Barring unforeseen circumstances, Jerome Powell will become the next chair of the Federal Reserve (the Fed) when Janet Yellen steps down in February 2018. While we wait to find out more about Powell’s policies, there’s a bigger puzzle you may be pondering: What is “the Fed,” anyway (and what’s it to me)?
As I write this, I assume that the GOP tax plan will be signed into law and mostly go into effect January 1, 2018. Is there anything you can do now, before the rules change? The general advice is to push income into 2018 when tax rates should be lower and accelerate tax deductions into 2017 where they should affect a greater tax savings. At this late date, you likely have little control over the timing of your income and tax writeoffs with one exception: how much you contribute to charity.
Raise your hand if you care about the well-being of your loved ones. Say, look at all those hands!
Now raise your hand if your estate plans are in place. Hmmm. I see a lot fewer. A recent caring.com survey found less than half of us (42%) have estate plans; and only 36% of parents with minor children.
For better or worse, “until death do you part” doesn’t apply to a family’s living expenses, which continue even if your major bread winner passes away. Of course nobody wants to leave their family accidentally impoverished, so proper life insurance is an imperative for most working families.
But what qualifies as “proper” for you and yours?
In our last article we discussed how a High-Deductible Health Plan (HDHP) + Health Savings Account (HSA) combo is often a better deal than a traditional healthcare plan once you compare total costs and initial tax breaks involved. If it pencils out for you to begin with, an HDHP+HSA combo gets even better over time. How so? HSAs are the ONLY investment accounts with “triple-play” tax savings:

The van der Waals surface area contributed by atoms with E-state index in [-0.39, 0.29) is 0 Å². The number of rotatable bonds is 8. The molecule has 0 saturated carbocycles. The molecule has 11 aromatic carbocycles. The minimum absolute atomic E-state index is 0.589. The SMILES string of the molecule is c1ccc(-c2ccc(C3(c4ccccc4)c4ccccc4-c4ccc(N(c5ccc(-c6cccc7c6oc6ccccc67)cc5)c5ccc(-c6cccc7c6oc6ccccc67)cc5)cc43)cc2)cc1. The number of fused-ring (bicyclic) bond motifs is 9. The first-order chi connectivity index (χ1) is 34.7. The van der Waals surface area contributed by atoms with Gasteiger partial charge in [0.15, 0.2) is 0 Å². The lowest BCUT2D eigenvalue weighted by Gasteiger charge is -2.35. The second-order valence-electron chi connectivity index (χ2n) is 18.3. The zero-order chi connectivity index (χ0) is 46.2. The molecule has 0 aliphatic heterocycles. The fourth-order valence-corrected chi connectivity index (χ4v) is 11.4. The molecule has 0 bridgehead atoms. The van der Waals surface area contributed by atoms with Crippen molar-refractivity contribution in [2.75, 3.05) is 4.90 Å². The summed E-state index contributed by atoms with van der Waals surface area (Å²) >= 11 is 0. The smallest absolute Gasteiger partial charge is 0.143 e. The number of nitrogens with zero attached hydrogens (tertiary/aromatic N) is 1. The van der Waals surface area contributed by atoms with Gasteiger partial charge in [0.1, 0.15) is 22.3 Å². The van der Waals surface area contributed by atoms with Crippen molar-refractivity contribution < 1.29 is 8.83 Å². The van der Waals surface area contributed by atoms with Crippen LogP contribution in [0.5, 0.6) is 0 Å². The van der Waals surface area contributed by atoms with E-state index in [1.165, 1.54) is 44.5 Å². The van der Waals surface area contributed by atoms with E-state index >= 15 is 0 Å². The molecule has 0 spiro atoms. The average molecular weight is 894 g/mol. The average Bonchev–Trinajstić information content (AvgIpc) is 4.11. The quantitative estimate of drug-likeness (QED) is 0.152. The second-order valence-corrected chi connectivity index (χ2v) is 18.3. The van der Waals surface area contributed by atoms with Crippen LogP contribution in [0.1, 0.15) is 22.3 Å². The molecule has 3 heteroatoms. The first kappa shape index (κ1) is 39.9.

Have you ever stood in the grocery store wondering whether to buy the 20-ounce box for $4.99 or the 12-ounce version for $2.99? (Hint: They’re both $0.25/ounce.) That’s simple compared to deciding which of the following is the better healthcare deal for your family when both are available:
(1) A traditional healthcare plan with lower deductibles but higher premiums.
(2) A High-Deductible Health Plan (HDHP) + Health Savings Account (HSA) combo, with higher deductibles but lower premiums, plus tax savings.
In my last article, I covered how important it is to start saving early for college costs, touched on a few tax-favored ways to do it, and suggested 529 plans as my favorite tool for the task. While any saving is better than none, I feel the range of available 529 plans offers the most college-planning flexibility.
It’s a given that every parent wants their children to start with a college education. But, golly, college is expensive. According to the College Board, all-in costs for the 2016–2017 academic year is approaching $25,000 at a four-year in-state public college, and $50,000 at a four-year private institution.1
Clearly, there’s no time to waste in saving for your kids’ high-cost higher education. If I get one thing across, that’s it. But I don’t blame you if you’re wondering where to even begin. Don’t despair! Let’s roll up our sleeves and get practical.
When should you begin claiming your Social Security Income (SSI)? Clearly, the decision is a big part of retirement planning. Too bad it’s not also an easy part. Then again, be careful what you wish for! While “one size fits all” would be easier for you, that doesn’t necessarily mean it would be better.
Granted, some situations are super easy. If you turn 62 and you need the money to put food on the table, take it at age 62.
More Articles ...
- A Five-Step Action Plan for Retirement Planning as published in InsideNova.com
- Retirement Planning, Near and Far as published in InsideNova.com
- It's Never as Bad as You Think (when you think it's bad) as published in InsideNova.com
- The Science of Successful Investing - as published in InsideNova.com